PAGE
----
Wednesday, August 26, 2009


Psalm 53 (and 14) begin as follows:

‘The fool has said in his heart, There is no God.’

I read once not long ago that this is an inaccurate translation and should read rather as:

‘The fool has said in his heart, No to God.’

I believe that the difference and beyond that, the implications between the two are profound. To my way of thinking the first one suggests ignorance on the part of the fool. Clearly we can all cop to ignorance in our lives. There is nobody who cannot at one time or another in his or her life claim that they are not ignorant about something. We simply cannot know everything and we know that. And perhaps that makes us a fool about that particular topic of which we are ignorant. I suspect we become fools when we arrogantly think we know when we haven’t a clue. And sometimes our ignorance has a profound impact on our lives and at some later date we find ourselves berating ourselves for that ignorance as in “If I had only known”… hindsight and all that. But sometimes we cannot know and that is a fact of life. Sometimes we cannot know and we simply have to endure the consequences of our ignorance.

But the second translation, whereby the fool says ‘No’ to God, THAT suggests (very strongly I might add) willfulness. That implies choice. That implies knowledge and then a willful turning away, a willful, defiant dismissal, a thanks but no thanks to God.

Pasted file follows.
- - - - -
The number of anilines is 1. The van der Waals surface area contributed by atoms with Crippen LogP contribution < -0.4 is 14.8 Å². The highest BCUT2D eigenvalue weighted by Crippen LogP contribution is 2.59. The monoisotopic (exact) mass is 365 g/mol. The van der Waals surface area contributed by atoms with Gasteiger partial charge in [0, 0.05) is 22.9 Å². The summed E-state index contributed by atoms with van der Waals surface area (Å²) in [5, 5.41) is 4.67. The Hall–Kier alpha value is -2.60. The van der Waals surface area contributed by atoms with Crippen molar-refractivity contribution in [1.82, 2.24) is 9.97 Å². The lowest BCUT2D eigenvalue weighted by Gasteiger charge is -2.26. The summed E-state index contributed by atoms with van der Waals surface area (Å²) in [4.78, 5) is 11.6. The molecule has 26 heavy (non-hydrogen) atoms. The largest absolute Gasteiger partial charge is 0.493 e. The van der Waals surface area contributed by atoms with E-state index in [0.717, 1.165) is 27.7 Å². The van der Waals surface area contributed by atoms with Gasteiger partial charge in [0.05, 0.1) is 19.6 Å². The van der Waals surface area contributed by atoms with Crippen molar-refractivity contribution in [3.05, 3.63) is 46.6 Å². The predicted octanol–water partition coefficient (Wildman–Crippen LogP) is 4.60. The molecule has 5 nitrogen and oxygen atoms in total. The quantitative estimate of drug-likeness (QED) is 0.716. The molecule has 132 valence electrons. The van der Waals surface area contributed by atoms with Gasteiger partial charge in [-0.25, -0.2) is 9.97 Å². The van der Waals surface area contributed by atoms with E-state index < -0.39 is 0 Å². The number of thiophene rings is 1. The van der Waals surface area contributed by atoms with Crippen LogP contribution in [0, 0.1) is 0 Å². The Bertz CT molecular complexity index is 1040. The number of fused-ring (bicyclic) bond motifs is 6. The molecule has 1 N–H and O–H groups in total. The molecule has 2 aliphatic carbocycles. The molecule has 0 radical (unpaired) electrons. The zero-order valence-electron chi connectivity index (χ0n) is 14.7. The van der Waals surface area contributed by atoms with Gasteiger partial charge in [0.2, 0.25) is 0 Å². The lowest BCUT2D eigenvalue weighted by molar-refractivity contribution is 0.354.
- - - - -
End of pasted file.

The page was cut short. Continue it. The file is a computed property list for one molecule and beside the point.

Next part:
I cannot help but carry around this feeling that God has set things up just right, with such exacting precision that somehow He has left it entirely up to us to either willfully choose Him or deny Him. In other words when I look around me at all that is here, the created universe, and the more I get to know of human nature, the more I learn of the ways that human beings interact with one another, the more I learn of our need for each other and our reliance on the created world, the more it becomes glaringly apparent to me that everything is connected, the more I realize just how much evidence has been given to us by Him. And yet there are so many who continue to say that there is no evidence for God and they continue to deny His existence. This I believe defines that willful turning away, that saying ‘No’ to God. And I cannot help but think that the second translation is exactly what the psalmist had in mind and probably wrote originally.


  1. Interesting thoughts! I believe both statements infer that the fool places distance between him/herself and God. The funny thing is that it is like a apple saying that it is not an apple. We are of source, we cannot be that which we are. The distance we create is only a mental exercise of our ego, of our false self and in the end the ego will fall away and we will again know who we are.

  2. I posted a comment about this jss but not sure where it's gone! If you moderate them then... please ignore this one! I'm just gonna say the same thing again, which was...
    I agree with you wholeheartedly about the difference the translation makes.
    Saying 'no' is a choice made after knowing all the options.
    The lesser known translation infers that there is little choice involved because of a lack of knowledge.
    Saying this, I wonder whether ignorance, in this age of communication and freedom to experience such an abundance of spiritual practices, can ever be used to explain 'foolishness'.
    I lied. It's not the same as my previous comment..!
    Really interested in this post. Thanks.

  3. The availability of evidence all around us is the exactly that which makes us fools. It's there, we see it and still we deny. Is there a better definition of foolishness? Denying that which is right under your nose.

    Ignorance does not equate to foolishness.